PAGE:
Anderson also argues that building bike lanes won’t stop accidents caused by bicyclists.
According to 2010 and 2011 SFPD collision data, when bicyclists were at fault they were most likely to cause accidents by speeding, blowing through red lights and rolling through stop signs and crosswalks.
“City Hall is rewarding bad behavior on the streets of San Francisco,” Anderson said. “Awarding it politically.”
Transportation expert Jason Henderson believes the political reality is that the bike movement will grow even larger. He is writing a book on transportation politics in San Francisco, and believes the bike lobby is “definitely influential.”
“It’s is a tight-knit, well-organized well-lubricated machine,” he said. “They have staff that know how to reach out to the public.”
He said the movement has distanced itself from controversial events like Critical Mass, a 20-year-old monthly bike ride through the streets of San Francisco that is infamous for disrupting commuters. According to the SFPD, it cost the city $188,000 to monitor the event over the last year and a half.
Instead, the regional bike coalitions push more peaceful events such as the monthly Bike Party in San Jose, where participants travel en masse across a pre-planned route in the city. The volunteer-run event started in the summer of 2007 with the goal of building community through bicycling.
Henderson says the public message is that city cycling is assessable to everyone, not just young, athletic, men on messenger bikes who fight their way through traffic.
“They have moved away from a dialogue about confrontation and have moved into ‘bicycling is family values’,” he said.
But we found that despite adopting bike-friendly infrastructure in cities throughout the Bay Area, no study has conclusively shown that bike lanes will make local cyclists safer.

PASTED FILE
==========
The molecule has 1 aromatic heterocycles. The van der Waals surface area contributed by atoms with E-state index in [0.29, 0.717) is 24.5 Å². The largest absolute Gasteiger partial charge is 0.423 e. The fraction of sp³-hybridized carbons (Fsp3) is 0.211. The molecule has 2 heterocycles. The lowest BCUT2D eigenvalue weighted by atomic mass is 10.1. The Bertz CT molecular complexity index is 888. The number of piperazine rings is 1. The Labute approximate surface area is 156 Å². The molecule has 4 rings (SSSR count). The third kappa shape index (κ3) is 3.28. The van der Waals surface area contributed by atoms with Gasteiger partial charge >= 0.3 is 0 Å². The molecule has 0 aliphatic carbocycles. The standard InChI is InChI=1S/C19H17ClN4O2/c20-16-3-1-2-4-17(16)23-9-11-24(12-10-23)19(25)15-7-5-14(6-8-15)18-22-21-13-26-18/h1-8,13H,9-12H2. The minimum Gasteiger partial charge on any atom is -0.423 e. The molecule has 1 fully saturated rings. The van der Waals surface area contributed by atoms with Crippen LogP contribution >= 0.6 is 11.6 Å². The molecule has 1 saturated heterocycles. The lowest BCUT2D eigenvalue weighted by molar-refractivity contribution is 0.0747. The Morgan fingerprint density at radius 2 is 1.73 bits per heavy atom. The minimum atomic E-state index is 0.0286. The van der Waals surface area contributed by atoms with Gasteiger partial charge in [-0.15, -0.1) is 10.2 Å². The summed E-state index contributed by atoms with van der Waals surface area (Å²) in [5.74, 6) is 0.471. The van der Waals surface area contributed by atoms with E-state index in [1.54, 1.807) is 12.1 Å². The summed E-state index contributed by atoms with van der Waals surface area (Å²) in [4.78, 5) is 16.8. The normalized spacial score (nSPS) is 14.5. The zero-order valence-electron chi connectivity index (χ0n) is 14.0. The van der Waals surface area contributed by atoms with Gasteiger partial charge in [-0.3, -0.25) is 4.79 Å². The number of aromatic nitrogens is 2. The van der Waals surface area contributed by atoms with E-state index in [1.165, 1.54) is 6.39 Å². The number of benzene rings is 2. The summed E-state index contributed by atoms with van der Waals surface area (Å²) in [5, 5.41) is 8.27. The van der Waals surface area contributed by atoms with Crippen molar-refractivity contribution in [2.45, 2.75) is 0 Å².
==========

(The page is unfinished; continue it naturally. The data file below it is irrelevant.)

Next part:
“I think what has happened is people have just defaulted to, ‘I know people want bicycle lanes,’ study after study shows that,” said Rebecca Sanders, researcher at UC Berkeley’s Safe Transportation Research and Education Center.
Sanders said that the principle of “safety in numbers” is a reason why more cycling may translate to fewer bike accidents and increased safety.
She also said that because there isn’t a lot of funding for bike studies, there isn’t much conclusive data on the efficacy of bicycle improvements.
“We are still lacking a really good rigorous study that would be able to do match lane comparisons with various bike lanes that would definitively say whether or not they improve safety,” Sanders said.
Snyder argues that bike lanes on San Francisco’s Valencia Street have reduced bike and pedestrian accidents. The project changed the street from four lanes to two lanes with bike lanes, and a median lane for left turns.
And Snyder believes that in the future many city streets will look like Valencia Street.
“A network of protected bikeways where you don’t have to worry about car traffic,” he said, “where you can ride along at a slow speed comfortably not worrying about cars all the time.”